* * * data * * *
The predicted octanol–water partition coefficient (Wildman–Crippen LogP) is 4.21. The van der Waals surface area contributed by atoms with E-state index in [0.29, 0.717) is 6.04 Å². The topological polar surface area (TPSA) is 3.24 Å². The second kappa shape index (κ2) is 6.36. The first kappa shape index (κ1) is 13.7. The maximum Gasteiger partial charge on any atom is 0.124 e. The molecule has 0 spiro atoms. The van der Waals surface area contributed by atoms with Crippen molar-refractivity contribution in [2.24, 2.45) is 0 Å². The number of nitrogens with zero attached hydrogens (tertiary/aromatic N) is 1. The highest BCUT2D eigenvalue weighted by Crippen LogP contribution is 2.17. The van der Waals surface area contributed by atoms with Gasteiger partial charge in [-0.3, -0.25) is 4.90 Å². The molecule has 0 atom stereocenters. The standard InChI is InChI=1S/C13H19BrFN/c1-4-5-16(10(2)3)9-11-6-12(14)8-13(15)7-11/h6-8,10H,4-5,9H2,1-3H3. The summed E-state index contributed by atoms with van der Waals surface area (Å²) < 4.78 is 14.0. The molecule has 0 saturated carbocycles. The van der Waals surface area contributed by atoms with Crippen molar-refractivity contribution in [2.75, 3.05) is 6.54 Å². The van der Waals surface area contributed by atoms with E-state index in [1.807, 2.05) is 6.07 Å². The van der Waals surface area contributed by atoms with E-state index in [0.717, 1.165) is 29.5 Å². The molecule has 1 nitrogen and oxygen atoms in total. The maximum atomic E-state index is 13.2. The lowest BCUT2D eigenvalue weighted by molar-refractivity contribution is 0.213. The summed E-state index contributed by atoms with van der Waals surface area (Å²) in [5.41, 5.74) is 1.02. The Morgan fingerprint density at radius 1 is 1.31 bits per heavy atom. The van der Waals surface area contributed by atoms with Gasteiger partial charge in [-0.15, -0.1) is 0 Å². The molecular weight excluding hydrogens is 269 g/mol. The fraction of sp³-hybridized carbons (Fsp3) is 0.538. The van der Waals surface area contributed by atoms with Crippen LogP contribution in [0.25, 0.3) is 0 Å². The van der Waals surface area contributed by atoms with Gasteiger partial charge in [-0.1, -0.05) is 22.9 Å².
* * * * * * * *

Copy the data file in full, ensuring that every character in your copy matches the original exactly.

The predicted octanol–water partition coefficient (Wildman–Crippen LogP) is 4.21. The van der Waals surface area contributed by atoms with E-state index in [0.29, 0.717) is 6.04 Å². The topological polar surface area (TPSA) is 3.24 Å². The second kappa shape index (κ2) is 6.36. The first kappa shape index (κ1) is 13.7. The maximum Gasteiger partial charge on any atom is 0.124 e. The molecule has 0 spiro atoms. The van der Waals surface area contributed by atoms with Crippen molar-refractivity contribution in [2.24, 2.45) is 0 Å². The number of nitrogens with zero attached hydrogens (tertiary/aromatic N) is 1. The highest BCUT2D eigenvalue weighted by Crippen LogP contribution is 2.17. The van der Waals surface area contributed by atoms with Gasteiger partial charge in [-0.3, -0.25) is 4.90 Å². The molecule has 0 atom stereocenters. The standard InChI is InChI=1S/C13H19BrFN/c1-4-5-16(10(2)3)9-11-6-12(14)8-13(15)7-11/h6-8,10H,4-5,9H2,1-3H3. The summed E-state index contributed by atoms with van der Waals surface area (Å²) < 4.78 is 14.0. The molecule has 0 saturated carbocycles. The van der Waals surface area contributed by atoms with Crippen molar-refractivity contribution in [2.75, 3.05) is 6.54 Å². The van der Waals surface area contributed by atoms with E-state index in [1.807, 2.05) is 6.07 Å². The van der Waals surface area contributed by atoms with E-state index in [0.717, 1.165) is 29.5 Å². The molecule has 1 nitrogen and oxygen atoms in total. The maximum atomic E-state index is 13.2. The lowest BCUT2D eigenvalue weighted by molar-refractivity contribution is 0.213. The summed E-state index contributed by atoms with van der Waals surface area (Å²) in [5.41, 5.74) is 1.02. The Morgan fingerprint density at radius 1 is 1.31 bits per heavy atom. The van der Waals surface area contributed by atoms with Gasteiger partial charge in [-0.15, -0.1) is 0 Å². The molecular weight excluding hydrogens is 269 g/mol. The fraction of sp³-hybridized carbons (Fsp3) is 0.538. The van der Waals surface area contributed by atoms with Crippen LogP contribution in [0.25, 0.3) is 0 Å². The van der Waals surface area contributed by atoms with Gasteiger partial charge in [-0.1, -0.05) is 22.9 Å².